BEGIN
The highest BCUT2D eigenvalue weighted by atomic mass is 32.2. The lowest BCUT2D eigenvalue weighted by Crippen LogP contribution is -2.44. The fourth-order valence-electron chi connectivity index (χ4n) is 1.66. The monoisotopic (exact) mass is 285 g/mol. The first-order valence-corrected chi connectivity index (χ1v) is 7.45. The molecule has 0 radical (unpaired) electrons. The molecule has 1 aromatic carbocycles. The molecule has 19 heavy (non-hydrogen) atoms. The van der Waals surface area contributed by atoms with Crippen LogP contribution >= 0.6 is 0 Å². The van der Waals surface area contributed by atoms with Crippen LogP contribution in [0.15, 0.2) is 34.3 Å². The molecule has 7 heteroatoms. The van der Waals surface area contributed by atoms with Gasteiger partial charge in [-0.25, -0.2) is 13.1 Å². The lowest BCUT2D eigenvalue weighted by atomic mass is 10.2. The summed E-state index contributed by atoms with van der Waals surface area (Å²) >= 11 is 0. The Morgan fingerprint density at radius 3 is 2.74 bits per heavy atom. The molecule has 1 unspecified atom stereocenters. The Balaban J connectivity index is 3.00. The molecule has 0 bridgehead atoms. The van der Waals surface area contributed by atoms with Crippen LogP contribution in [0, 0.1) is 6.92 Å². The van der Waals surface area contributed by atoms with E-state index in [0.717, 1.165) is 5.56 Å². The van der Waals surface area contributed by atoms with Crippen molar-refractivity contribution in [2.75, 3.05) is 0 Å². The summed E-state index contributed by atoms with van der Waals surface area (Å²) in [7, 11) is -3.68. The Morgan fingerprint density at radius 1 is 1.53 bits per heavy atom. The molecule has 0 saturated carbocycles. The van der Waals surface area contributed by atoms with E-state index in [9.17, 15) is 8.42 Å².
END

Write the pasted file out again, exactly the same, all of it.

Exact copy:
The highest BCUT2D eigenvalue weighted by atomic mass is 32.2. The lowest BCUT2D eigenvalue weighted by Crippen LogP contribution is -2.44. The fourth-order valence-electron chi connectivity index (χ4n) is 1.66. The monoisotopic (exact) mass is 285 g/mol. The first-order valence-corrected chi connectivity index (χ1v) is 7.45. The molecule has 0 radical (unpaired) electrons. The molecule has 1 aromatic carbocycles. The molecule has 19 heavy (non-hydrogen) atoms. The van der Waals surface area contributed by atoms with Crippen LogP contribution >= 0.6 is 0 Å². The van der Waals surface area contributed by atoms with Crippen LogP contribution in [0.15, 0.2) is 34.3 Å². The molecule has 7 heteroatoms. The van der Waals surface area contributed by atoms with Gasteiger partial charge in [-0.25, -0.2) is 13.1 Å². The lowest BCUT2D eigenvalue weighted by atomic mass is 10.2. The summed E-state index contributed by atoms with van der Waals surface area (Å²) >= 11 is 0. The Morgan fingerprint density at radius 3 is 2.74 bits per heavy atom. The molecule has 1 unspecified atom stereocenters. The Balaban J connectivity index is 3.00. The molecule has 0 bridgehead atoms. The van der Waals surface area contributed by atoms with Crippen LogP contribution in [0, 0.1) is 6.92 Å². The van der Waals surface area contributed by atoms with E-state index in [0.717, 1.165) is 5.56 Å². The van der Waals surface area contributed by atoms with Crippen molar-refractivity contribution in [2.75, 3.05) is 0 Å². The summed E-state index contributed by atoms with van der Waals surface area (Å²) in [7, 11) is -3.68. The Morgan fingerprint density at radius 1 is 1.53 bits per heavy atom. The molecule has 0 saturated carbocycles. The van der Waals surface area contributed by atoms with E-state index in [9.17, 15) is 8.42 Å².